Tenofovir drug-drug interactions

Paul E. Sax, M.D.

Tenofovir (TDF, Viread) is generally a well tolerated medication with a low pill burden and demonstrates potent antiretroviral activity. These characteristics have led to its widespread use in clinical practice. Unlike other NRTIs, however, tenofovir use is associated with several drug interactions, most notably the reduction in levels of atazanavir (ATV, Reyataz) and an increase in levels of ddI (didanosine, Videx).

The pharmacokinetic studies presented here explore further potential drug interactions related to tenofovir, specifically related to lopinavir/ritonavir (LPV/r, Kaletra), abacavir (ABC, Ziagen) and oral contraceptives.

In the lopinavir/ritonavir study, 27 HIV-negative controls received an initial seven days of tenofovir alone at standard doses; they were then randomized to receive lopinavir/ritonavir both with and without tenofovir. At the end of 14 additional days, they were crossed over to the other treatment arm. Careful pharmacokinetic analyses were performed, and showed no change in lopinavir or ritonavir levels regardless of whether tenofovir was co-administered. In contrast, tenofovir exposure was increased by 32% when administered with lopinavir/ritonavir compared with tenofovir alone.

To explore whether this increase in tenofovir levels was clinically significant, the investigators reviewed renal and other safety data on 271 patients in the tenofovir expanded access programme who also received lopinavir/ritonavir. Five (1.8%) patients experienced serum creatinine changes leading to tenofovir discontinuation, with one developing Fanconi’s syndrome with hypophosphatemia; this individual had a similar complication from high-dose adefovir (Hepsera) in the past.

While the data presented provide reassurance that tenofovir does not lead to a clinically significant reduction in lopinavir levels, the issue of lopinavir/ritonavir increasing tenofovir exposure (and possible toxicity) remains unsettled. This will require further analyses in larger populations of patients treated with this combination, controlling for other potential causes of renal dysfunction. In the meantime, patients receiving these two drugs in combination should have their renal function regularly monitored as part of their routine safety laboratories. Furthermore, the combination should be used with caution — and appropriate tenofovir dose reduction — in those with pre-existing renal disease.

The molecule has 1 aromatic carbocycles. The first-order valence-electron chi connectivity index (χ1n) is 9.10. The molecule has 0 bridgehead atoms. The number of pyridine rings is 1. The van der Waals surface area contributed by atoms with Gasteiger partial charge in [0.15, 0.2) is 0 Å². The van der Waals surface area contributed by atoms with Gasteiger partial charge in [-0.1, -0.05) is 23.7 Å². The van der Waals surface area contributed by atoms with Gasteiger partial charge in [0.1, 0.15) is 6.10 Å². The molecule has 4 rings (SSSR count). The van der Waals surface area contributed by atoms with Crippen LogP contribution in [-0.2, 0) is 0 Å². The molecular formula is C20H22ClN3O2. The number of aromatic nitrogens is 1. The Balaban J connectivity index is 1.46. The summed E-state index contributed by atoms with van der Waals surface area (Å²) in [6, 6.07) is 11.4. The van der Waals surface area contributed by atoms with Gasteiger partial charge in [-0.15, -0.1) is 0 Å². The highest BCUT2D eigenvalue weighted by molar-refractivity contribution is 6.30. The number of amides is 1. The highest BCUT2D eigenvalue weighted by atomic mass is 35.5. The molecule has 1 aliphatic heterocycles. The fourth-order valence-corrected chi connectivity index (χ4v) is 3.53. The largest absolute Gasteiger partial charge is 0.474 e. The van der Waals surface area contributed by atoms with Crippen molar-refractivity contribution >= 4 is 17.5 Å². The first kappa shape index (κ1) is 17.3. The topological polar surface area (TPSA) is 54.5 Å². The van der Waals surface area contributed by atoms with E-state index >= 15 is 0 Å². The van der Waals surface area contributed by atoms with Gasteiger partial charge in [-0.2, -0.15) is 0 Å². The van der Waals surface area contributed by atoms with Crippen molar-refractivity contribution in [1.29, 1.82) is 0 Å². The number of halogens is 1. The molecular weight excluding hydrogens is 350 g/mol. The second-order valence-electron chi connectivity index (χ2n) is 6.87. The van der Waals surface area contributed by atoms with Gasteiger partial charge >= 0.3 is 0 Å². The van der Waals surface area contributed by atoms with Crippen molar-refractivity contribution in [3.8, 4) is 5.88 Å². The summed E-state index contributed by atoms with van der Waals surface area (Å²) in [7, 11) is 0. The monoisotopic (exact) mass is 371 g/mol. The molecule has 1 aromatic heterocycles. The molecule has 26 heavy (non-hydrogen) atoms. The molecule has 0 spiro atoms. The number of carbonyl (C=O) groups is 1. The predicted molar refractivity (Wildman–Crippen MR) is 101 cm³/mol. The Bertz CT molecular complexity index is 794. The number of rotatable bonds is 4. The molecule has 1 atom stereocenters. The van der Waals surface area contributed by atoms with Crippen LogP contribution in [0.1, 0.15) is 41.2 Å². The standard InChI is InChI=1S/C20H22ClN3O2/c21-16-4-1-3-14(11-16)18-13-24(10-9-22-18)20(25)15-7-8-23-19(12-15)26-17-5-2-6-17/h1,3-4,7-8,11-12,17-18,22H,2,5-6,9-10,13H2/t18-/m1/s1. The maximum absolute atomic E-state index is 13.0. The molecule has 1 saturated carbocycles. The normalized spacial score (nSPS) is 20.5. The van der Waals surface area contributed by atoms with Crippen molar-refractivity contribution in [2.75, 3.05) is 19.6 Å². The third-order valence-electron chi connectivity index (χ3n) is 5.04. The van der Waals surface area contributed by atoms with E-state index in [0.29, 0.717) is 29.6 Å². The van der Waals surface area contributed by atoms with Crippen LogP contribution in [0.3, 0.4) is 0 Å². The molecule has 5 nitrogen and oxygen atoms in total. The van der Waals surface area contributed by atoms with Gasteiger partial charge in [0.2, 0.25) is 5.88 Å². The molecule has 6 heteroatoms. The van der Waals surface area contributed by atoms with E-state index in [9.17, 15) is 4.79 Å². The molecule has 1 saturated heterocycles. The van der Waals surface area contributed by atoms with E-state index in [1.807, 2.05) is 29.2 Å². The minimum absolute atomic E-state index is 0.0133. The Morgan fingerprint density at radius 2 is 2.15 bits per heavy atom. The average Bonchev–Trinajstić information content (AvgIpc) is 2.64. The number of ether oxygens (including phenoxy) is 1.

The triple-NRTI combination of tenofovir, abacavir and 3TC (lamivudine, Epivir) has shown surprisingly poor antiviral activity in two prospective studies: a single-arm study presented previously at this year’s IAS meeting in Paris, and a comparative study presented at ICAAC. Potential (but still unproven) explanations for this include: 1) a tenofovir-abacavir pharmacokinetic drug interaction; 2) intracellular interaction, such as competition for a critical intracellular enzyme; or 3) low barrier to resistance via the K65R mutation. This pharmacokinetic study explored the first of these potential explanations.

Eight non-HIV-infected volunteers received a single 300-mg dose of abacavir while receiving either no other treatment or tenofovir 300-mg daily. Tenofovir and abacavir concentrations in plasma were measured, with calculated Cmax, Cmin, and area under the curve. The results showed that abacavir plasma levels were not affected by tenofovir, and that similarly, tenofovir levels did not differ from historical controls.

The results of this small pilot study suggest it is unlikely that a tenofovir-abacavir drug interaction is the cause of the suboptimal antiviral responses seen in abacavir-tenofovir-3TC treated patients, and that other explanations should be pursued. Furthermore, it enables clinicians to use abacavir and tenofovir together as part of a more comprehensive salvage regimen using other active drugs.

Hormonal contraception is an important and commonly-used medication in women with HIV infection. While tenofovir would not be expected to lead to suboptimal drug concentrations and lower contraceptive efficacy, this study explored this potential drug interaction.

Twenty-four HIV-negative women receiving norgestimate/ethinyl estradiol (Ortho Tri-Cyclen, OTC) were enrolled, with 20 ultimately eligible for pharmacokinetic analyses. OTC drug levels were assessed on study day one, with tenofovir 300 mg started on day 23. On day 29, both OTC and tenofovir pharmacokinetic measurements were repeated. The results showed that time curves for OTC levels with and without tenofovir were virtually superimposable, showing no significant drug interaction. Similarly, tenofovir levels were similar to those observed in prior studies.

The above three studies provide important data on use of tenofovir with three commonly used drugs. The precise mechanism of action accounting for the various tenofovir drug interactions remains under investigation, as does the explanation for the suboptimal response to the abacavir-tenofovir-3TC regimen.



  1. Kearney B et al. The pharmacokinetics of abacavir, a purine nucleoside analog, are not affected by tenofovir DF. 43rd ICAAC, September, 2003; Abstract A-1615.
  2. Kearney B et al. Pharmacokinetic drug interaction and long term safety profile of tenofovir DF and lopinavir/ritonavir. 43rd ICAAC, September, 2003; Abstract A-1617.
  3. Kearney B et al. Tenofovir DF and oral contraceptives: lack of a PK drug interaction. 43rd ICAAC, September, 2003; Abstract A-1618.

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